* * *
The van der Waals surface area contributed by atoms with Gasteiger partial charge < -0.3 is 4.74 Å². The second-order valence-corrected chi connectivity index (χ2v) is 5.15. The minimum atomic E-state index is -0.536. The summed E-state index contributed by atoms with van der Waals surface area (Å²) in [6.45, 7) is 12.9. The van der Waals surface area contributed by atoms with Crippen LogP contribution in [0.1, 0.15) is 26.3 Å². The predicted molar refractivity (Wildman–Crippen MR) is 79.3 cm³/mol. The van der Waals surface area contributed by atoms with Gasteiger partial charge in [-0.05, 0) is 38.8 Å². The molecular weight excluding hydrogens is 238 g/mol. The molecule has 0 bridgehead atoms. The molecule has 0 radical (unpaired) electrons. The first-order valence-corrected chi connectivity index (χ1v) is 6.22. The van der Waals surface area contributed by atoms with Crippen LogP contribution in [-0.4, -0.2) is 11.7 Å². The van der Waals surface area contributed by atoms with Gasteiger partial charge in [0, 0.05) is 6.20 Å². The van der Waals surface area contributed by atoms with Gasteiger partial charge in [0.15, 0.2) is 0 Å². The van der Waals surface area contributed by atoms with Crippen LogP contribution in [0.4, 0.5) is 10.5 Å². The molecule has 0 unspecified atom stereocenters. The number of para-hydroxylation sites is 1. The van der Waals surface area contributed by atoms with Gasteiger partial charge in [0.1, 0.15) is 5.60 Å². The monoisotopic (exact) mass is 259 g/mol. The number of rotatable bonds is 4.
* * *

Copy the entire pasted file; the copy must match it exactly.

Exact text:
The van der Waals surface area contributed by atoms with Gasteiger partial charge < -0.3 is 4.74 Å². The second-order valence-corrected chi connectivity index (χ2v) is 5.15. The minimum atomic E-state index is -0.536. The summed E-state index contributed by atoms with van der Waals surface area (Å²) in [6.45, 7) is 12.9. The van der Waals surface area contributed by atoms with Crippen LogP contribution in [0.1, 0.15) is 26.3 Å². The predicted molar refractivity (Wildman–Crippen MR) is 79.3 cm³/mol. The van der Waals surface area contributed by atoms with Gasteiger partial charge in [-0.05, 0) is 38.8 Å². The molecular weight excluding hydrogens is 238 g/mol. The molecule has 0 bridgehead atoms. The molecule has 0 radical (unpaired) electrons. The first-order valence-corrected chi connectivity index (χ1v) is 6.22. The van der Waals surface area contributed by atoms with Crippen LogP contribution in [-0.4, -0.2) is 11.7 Å². The van der Waals surface area contributed by atoms with Gasteiger partial charge in [0, 0.05) is 6.20 Å². The van der Waals surface area contributed by atoms with Gasteiger partial charge in [0.15, 0.2) is 0 Å². The van der Waals surface area contributed by atoms with Crippen LogP contribution in [0.4, 0.5) is 10.5 Å². The molecule has 0 unspecified atom stereocenters. The number of para-hydroxylation sites is 1. The van der Waals surface area contributed by atoms with Gasteiger partial charge in [0.1, 0.15) is 5.60 Å². The monoisotopic (exact) mass is 259 g/mol. The number of rotatable bonds is 4.